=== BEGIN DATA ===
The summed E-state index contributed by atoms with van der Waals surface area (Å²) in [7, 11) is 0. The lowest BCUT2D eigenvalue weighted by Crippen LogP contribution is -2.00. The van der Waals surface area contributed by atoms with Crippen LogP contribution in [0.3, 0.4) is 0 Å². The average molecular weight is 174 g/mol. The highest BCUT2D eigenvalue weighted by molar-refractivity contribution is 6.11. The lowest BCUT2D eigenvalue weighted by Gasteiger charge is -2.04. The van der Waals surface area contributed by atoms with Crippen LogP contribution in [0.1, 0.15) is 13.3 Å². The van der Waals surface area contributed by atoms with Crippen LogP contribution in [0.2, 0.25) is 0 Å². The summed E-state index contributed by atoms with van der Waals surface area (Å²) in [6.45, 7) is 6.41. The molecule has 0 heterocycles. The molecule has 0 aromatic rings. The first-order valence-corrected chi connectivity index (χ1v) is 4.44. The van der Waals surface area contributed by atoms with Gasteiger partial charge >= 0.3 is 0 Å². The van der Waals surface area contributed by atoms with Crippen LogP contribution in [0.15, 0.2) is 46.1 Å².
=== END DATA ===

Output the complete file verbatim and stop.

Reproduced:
The summed E-state index contributed by atoms with van der Waals surface area (Å²) in [7, 11) is 0. The lowest BCUT2D eigenvalue weighted by Crippen LogP contribution is -2.00. The van der Waals surface area contributed by atoms with Crippen LogP contribution in [0.3, 0.4) is 0 Å². The average molecular weight is 174 g/mol. The highest BCUT2D eigenvalue weighted by molar-refractivity contribution is 6.11. The lowest BCUT2D eigenvalue weighted by Gasteiger charge is -2.04. The van der Waals surface area contributed by atoms with Crippen LogP contribution in [0.1, 0.15) is 13.3 Å². The van der Waals surface area contributed by atoms with Crippen LogP contribution in [0.2, 0.25) is 0 Å². The summed E-state index contributed by atoms with van der Waals surface area (Å²) in [6.45, 7) is 6.41. The molecule has 0 heterocycles. The molecule has 0 aromatic rings. The first-order valence-corrected chi connectivity index (χ1v) is 4.44. The van der Waals surface area contributed by atoms with Gasteiger partial charge >= 0.3 is 0 Å². The van der Waals surface area contributed by atoms with Crippen LogP contribution in [0.15, 0.2) is 46.1 Å².